History in Carlos Celdran's "Way"

In our entrepreneurship course, our professor brought us in this historical tour with Carlos Celdran. This was part of our course in which we have to experience Celdran's historical tour business and recommend to him how he can effectively manage its growth. This is some sort of a "live case" which was an innovation by our professor.  

Carlos Celdran positioning before the start of the tour.

The tour started inside Fort Santiago and Celdran recounted the early history of the Philippines. What I remembered was that the Philippines does not have Borobudur or Angkor Wat because we do not have sandstone, the main construction material of these World Heritage sites.

From there we proceeded to Dr. Jose P. Rizal's monument where he told us a story about the national hero. We then proceeded to the museum nearby, which is a reconstruction of Dr. Rizal's cell.

 At the Fort Santiago Museum where Celdran was telling about 
the American colonization of the Philippines.

From there we were brought by kalesa, the horse carriage common in the Philippines during the Spanish era, to the grounds of San Agustin Church, a UNESCO World Heritage site. He told us about his curiosity of the foo dog in front of the church. As you know, foo dog is not a Catholic symbol, it is a feng sui symbol for protection.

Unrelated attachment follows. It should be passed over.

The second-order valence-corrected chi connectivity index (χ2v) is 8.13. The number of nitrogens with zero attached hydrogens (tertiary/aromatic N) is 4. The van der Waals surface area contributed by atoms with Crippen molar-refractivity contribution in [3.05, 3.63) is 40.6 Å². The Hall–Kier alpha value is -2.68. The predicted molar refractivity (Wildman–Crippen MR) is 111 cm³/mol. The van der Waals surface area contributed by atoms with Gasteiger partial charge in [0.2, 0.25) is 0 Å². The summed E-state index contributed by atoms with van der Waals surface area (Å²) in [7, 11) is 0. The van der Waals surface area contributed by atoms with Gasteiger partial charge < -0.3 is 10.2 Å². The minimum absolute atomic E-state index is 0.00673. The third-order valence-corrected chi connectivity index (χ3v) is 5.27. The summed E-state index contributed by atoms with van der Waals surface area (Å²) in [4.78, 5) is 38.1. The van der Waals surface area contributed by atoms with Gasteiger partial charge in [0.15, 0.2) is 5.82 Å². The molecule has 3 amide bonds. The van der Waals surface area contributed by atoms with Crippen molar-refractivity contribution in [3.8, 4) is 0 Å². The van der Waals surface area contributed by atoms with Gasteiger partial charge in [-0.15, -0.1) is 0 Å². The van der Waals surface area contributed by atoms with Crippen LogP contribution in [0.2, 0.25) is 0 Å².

We were then brought in front of a certain deserted building and Celdran told us the ravages of World War II and the destruction it caused to Manila.

After that, we walked towards Celdran's souvenir shop and restaurant called La Monja Loca. There we were treated to a halo-halo which according to Celdran characterize the Filipinos' mixed-up identity.

We then had conversation with Celdran about his plans for his business, and we also shared our thoughts with him.

The AIM gang with Celdran after the tour.

Carlos Celdran came to limelight when he disrupted an ecumenical service held at the Manila Cathedral. In there, he brought placard with a big inscription of DAMASO, which insinuates likening Catholic priests to the fictional character in Dr. Jose P. Rizal's novel Noli Me Tangere. Padre Damaso despite of priestly celibacy sired a daughter by the name of Maria Clara.

According to Celdran, he did that act as a protest against the stubborn opposition of the Catholic Church to Reproductive Health Bill.